Halloween Special– 202020202020202020…

October 30th, 2020



May we not live this year again.

This 2020 year reading of
October Nights Lyrics
is dedicated to
George,
Breonna,
my cousin Pamala,
and the countless, nameless rest…



October Nights Lyrics

No, it’s never too much darker
than this dusky side of late October.
The Moon hums sillily on the sides
of slumbering edifices, declaring willingly
the nature of her vamp metaphysics.
The first fog ghosts steal through gorges and under
bridges as our fingers move through
their freshly shampooed hair.
There’s a mischief on this air. 
Callow ghouls
stride and stagger
along the crowded
pedestrian streets;
flippant fairies
vivisect the sidewalks;
vampires with plastic
teeth transact
with their bank accounts―
crossing their fingers,
sticking out their tongues.
They curse their invisible gods.
Behind Cheshire Cat
eyes and eyebrows painted to
outrageous angles,
underdeveloped faces hide crack
infested minds. Lingering
on pouty tragi-comedy lips,
that condemnablest fear— of unknown.  

I said no,
it’s never too much darker
than this dusky side of late October.
Only they― truly tremulous― dare supplicate
at Alters of Chance and Change, dare
lift a prayer to preserve those shallow memories,
re-live them once more, ever one
time more, and so, ascend
to inalterable Eden. While we,
the wiser, wisened damned―
left behind this Day of the Dead Eve―
cursed with myth-making arts of memory, will
stumble on and stumble on and stumble on.
While we turn keys and juggle dice, they
dance to an unconquerable, sugar-coated rhythm!—
let them play, I say, at immortality.
I envy them not.
For we know first tossed spades
closing a close friend’s death, know,
unaccroachably our failures; know of
diving from cliffs into different seas, and
rocketing through and beyond the atmosphere
toward endless numbers of empty infinities.   

I said no,
no, it’s never too much darker
than this dusky side of late October.
Dressed as their most disconsolable desires,
ever greedy as first suckled,
candy-gobblers pain unto
the French word for bread.
We know, soberly, that distinction,
possess the instinct to retain,
and aspire to know totally;
our pen ink’s read; our desires
known, if only as unattainable.
Gloaming arises, morning mounts,
mist,
hissed,
ssssst.
Questions often answered then seemed notionless—
lightning remained motionless—
the tide thundered, oceanless:
acorns yet crushed
— underlined twice.
And repeats,
acorns which
have yet
to be crushed
— underlined twice.
Yet how I enjoy their crushing.
Each age of excess
soon descends.
They will soon enjoy
inaccurately remembering.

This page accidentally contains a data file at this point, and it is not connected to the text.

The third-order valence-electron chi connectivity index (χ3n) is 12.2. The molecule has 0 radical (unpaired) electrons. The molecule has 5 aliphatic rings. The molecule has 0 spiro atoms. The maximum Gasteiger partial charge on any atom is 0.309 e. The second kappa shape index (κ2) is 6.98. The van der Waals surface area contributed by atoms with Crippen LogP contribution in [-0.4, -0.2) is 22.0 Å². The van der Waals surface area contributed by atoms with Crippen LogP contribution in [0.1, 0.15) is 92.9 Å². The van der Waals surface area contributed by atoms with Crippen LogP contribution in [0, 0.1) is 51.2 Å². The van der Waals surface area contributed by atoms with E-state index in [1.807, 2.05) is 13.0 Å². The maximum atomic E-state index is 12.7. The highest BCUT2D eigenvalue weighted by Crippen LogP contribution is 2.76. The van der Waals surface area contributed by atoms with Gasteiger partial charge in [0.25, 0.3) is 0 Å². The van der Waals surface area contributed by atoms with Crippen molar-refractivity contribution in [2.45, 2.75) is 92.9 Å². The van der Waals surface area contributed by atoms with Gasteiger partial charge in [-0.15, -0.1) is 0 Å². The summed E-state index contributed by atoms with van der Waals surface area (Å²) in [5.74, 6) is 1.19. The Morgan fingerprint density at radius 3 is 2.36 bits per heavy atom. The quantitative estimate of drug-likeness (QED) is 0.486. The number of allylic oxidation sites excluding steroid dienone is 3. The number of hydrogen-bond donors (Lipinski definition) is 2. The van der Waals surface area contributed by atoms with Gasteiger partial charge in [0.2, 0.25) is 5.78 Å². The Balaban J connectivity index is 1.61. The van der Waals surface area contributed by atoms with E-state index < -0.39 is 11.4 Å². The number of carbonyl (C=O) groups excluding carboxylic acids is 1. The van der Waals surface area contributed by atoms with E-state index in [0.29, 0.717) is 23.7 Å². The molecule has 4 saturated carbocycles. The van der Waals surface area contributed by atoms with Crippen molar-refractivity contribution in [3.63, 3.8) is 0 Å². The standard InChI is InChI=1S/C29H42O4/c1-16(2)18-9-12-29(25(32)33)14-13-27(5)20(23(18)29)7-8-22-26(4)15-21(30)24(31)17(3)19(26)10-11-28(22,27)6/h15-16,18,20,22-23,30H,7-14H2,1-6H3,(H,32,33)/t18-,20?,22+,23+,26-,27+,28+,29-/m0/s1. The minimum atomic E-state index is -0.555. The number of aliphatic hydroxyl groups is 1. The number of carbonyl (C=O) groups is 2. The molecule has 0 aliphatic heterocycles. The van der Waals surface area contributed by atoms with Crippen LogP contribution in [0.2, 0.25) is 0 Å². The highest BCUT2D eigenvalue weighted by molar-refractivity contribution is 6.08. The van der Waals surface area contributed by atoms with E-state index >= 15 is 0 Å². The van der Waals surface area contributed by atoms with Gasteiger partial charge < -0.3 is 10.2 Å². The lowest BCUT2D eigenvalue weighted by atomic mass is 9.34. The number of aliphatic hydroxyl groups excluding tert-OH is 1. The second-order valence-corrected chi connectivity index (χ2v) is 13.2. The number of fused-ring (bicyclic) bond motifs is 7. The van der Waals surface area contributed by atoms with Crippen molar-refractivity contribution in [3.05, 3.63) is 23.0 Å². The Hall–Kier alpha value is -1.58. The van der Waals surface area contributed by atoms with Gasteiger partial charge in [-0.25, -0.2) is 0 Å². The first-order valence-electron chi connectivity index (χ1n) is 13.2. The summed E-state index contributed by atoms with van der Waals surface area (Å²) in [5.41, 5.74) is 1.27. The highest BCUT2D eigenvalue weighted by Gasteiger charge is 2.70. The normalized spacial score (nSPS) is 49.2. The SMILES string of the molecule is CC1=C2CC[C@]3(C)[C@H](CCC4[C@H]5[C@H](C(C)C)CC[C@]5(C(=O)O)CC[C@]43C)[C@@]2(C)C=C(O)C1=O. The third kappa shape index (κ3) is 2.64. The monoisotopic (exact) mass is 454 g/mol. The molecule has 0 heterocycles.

Jack-o-lantern
candles sputter out.
One less roll down the hill.
Another year,
another night…







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ATLAS: vol. 1 Austin, TX–Waterloo Records, West End

October 26th, 2020


West of the the city center, Waterloo Records still hangs out for a full square block.  Since 1982, it has sold in here.

The entrance door sticks open into the first of two expansive rooms.  In this first room, digital media– CDs, DVDs.  Immediately left of the entrance, two seven-foot cases of Texan’s music, five ranked by staff preference.  You pick up Jon Dee Graham and proceed to the next room.

Ah, here is the analogue.  Some used, but mostly new vinyl LPs sidle up the length of the building in four rows.  Unlike the digital media– which are squeezed tightly in their shelves with but the sides of their packaging displayed– the LPs have their front covers facing forward, to flip through with your fingertips.

Hey, check this out, y’all, two columns of analogue cassette tapes in six narrow rows.  Ranging from 3.99 for Crosby, Stills, Nash and Young, a rare find, the Cro-Mags, goes for 17.99.  You pick up both, pay, remind yourself to check the belts on your tape deck, then pick up your skateboard deck from behind the counter where it was checked, hitch up your pants by the belt— and saunter forth into the bright, Texas-size Sun.







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ATLAS: vol. 1 Austin, TX– Gross Men’s Room

October 18th, 2020


The paper receipt forcefully lodged in the urinal cake drives you to the toilet, which quickly turns you back around.  The BBQ must be spicy, here.








Up Next Week: the Conclusion to ATLAS: Austin, TX– “Waterloo Records”
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ATLAS: vol 1. Austin, TX– Latin Galleries at the Blanton Museum

October 11th, 2020

“Casting the Runes” by Lenora Carrington: two-beaked bird wearing gold dominates, center-left.  Below it are demons— fluffy or angular or pig-shaped.  Above all these, cloaked and caped female figures stand at an alter with leaves and twigs.  Oil with gold on wood.

“La maestra” by Alfredo Zalce: a not so old woman wearing white sits in rocker, before black background.  Her face, three-quarters lit, with her elongated forefinger pointing to lower half of the page of the book.  The girl leans against arm of the chair, enraptured.  Woodcut.

“Espacio horizontal limitado” by Carlos Rojas: a flat black canvas in centimeters-thin, metal frame.  Inside the frame?  Two twin, white, millimeters-thin lines border the canvas.  Except in the lower corners.  To the lower right, the two lines become filled-in, forming a single, white block line in that corner.  While in the lower left corner, there is but single white, dotted line bordering the canvas.  The only other deviation from the flat black?— another block line, rising from those thin lines at the bottom, right third of the canvas, in a 90 degree angle, to form an open right triangle as it juts right, becoming thin, dotted lines, which then meet another open right triangle of block lines, above it.  Oil on Canvas.

“Graneros III”, by Gonzalo Foneca: the terra-cotta-colored sculpture resembles an architecture, or a town plan.  There are tubular towers of various diameters.  Several staircases vary in size— some of these lead to sensical places, others to nowhere in-particular.  A large foot mounted on a pedestal dominates the roof of the architecture– the foot’s width is wider than any staircase.  Other platforms and indentations, niches or windows, surround the roof and sides of the sculpture.  Red travertine.







Up Next Week: “Gross Men’s Room”
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ATLAS: vol. 1 Austin, TX–Craft Cocktail Tour with McClain